I have been facilitating a discussion on the Optimist International group on LinkedIn that asks members to suggest possible solutions to reverse the decline of membership enrollment in Optimist Clubs around the world. Optimist International is no different from other service organizations like Rotary, Lions and Kiwanis; all are experiencing membership decline.
What I have discovered in the process comes as no surprise to me. It is difficult to suggest a solution because every individual perceives the problem differently due to their personal relationship to the organization. Everyone is involved with an Optimist Club for a different reason. Perhaps before we can solve the problem of membership decline, we need to put our personal beliefs aside in order to understand what the organization truly is.
Optimist International is a network of autonomous Optimist Clubs that develop fellowship in order to perform community service projects on a local level with an emphasis on projects that recognize, involve or celebrate children.
If this were a business model, we might say that Optimist International is the franchiser and each club is the franchisee. Optimist International leases the relationship to the local clubs via membership dues. It then helps develop leaders by delivering training through a district structure and suggests a number of programs in which Optimist Clubs may choose to participate.
However, this organization does not run a business model. It runs on a membership association model which means volunteers are directing the cause. Volunteers are the franchisers and the trainers as well as the franchisees and the trainees.
Moreover, volunteers are the leaders and the followers in this relationship-based oligarchy.
Volunteers have different motivations than professionals. First, their involvement may be quite selfish. In a list compiled by Susan J. Ellis of Energize, Inc and published at ServiceLeader.org, motivations to volunteer, it is easy to see how "to become an insider," "to feel proud," and "to build your resume," among others, might be seen as selfish.
Second, their skills are diverse. Unlike a professional setting where skills are developed and utilized in order to advance the company where they work and thereby their compensation, volunteers join organizations in order to advance their own knowledge and abilities without remuneration. That can lead to a mismatch when those who are deemed trainers are perceived less qualified than those who are receiving training.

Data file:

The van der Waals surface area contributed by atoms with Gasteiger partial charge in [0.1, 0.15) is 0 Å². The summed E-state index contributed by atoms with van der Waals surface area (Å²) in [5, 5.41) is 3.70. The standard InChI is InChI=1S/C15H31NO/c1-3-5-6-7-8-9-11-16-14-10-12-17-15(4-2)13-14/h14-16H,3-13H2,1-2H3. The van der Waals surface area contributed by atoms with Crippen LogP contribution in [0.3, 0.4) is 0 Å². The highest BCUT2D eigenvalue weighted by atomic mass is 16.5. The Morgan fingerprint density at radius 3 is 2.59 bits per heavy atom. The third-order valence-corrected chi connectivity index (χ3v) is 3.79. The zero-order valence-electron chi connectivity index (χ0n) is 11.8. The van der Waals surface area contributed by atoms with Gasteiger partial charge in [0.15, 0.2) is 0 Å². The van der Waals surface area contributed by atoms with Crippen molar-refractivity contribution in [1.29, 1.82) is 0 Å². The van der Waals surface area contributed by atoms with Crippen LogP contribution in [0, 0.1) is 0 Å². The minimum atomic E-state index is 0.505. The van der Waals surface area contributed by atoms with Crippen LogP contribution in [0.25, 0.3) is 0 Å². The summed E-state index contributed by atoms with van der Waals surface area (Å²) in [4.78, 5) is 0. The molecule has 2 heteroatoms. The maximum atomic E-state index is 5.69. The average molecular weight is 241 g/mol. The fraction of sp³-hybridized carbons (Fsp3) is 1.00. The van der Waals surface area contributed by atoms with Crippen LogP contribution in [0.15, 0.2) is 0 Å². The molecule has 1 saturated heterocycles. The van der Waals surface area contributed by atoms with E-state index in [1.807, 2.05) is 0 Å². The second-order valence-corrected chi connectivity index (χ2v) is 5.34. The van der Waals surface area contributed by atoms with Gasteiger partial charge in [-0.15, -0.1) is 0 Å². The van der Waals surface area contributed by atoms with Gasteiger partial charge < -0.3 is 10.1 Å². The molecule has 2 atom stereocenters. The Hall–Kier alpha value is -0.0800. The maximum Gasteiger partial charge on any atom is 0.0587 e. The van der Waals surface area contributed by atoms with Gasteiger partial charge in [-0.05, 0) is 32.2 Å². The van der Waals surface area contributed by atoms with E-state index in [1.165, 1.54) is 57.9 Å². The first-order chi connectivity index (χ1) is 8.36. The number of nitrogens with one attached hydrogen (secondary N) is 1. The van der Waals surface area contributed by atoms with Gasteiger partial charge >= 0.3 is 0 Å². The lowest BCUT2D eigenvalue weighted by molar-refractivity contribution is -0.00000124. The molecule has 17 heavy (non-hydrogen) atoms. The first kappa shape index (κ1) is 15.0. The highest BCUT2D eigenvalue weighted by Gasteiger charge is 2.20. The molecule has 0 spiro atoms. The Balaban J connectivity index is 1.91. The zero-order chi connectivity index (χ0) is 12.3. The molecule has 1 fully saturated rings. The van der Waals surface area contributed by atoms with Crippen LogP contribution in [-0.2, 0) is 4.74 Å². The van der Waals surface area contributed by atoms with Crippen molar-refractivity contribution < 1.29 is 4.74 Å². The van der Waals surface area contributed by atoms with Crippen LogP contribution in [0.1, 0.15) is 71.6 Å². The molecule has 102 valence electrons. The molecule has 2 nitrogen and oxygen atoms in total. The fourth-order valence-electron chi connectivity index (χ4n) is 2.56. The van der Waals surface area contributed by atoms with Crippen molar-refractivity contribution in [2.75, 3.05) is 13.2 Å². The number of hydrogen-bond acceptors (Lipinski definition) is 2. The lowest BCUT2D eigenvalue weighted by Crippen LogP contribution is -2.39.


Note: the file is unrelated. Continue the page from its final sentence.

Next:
Third, the time to lead is short. When a volunteer rises to the top role in a membership association, their tenure in that role is generally one year. One can imagine how it would be difficult to affect change in that little time. That is why the culture must change along with the leader who is on the rise.
Membership organizations do this poorly and believe me, many corporations have difficulty with this as well. In Corporate Culture: Illuminating the Black Hole, James Want explains that corporate culture is important to the overall effectiveness of an organization. He identifies seven typical cultures: predatory, frozen and chaotic are deemed the worst; service and new age cultures are deemed the best; and falling in the middle are the relationship-based political and bureaucratic cultures most often seen in the membership organization structure.
According to Want, the latter are relationship-based cultures. The political culture is a "who you know" culture while the bureaucratic culture keeps people in their place based on where their position falls on the organization chart. Since a volunteer has little to gain for advancing through the ranks, the will to buck the system may be lacking. In this instance, culture and the flow of advancement may be driving Optimist International and other service organization into an inevitable downward spiral as new associations are started that thrive in an open culture environment.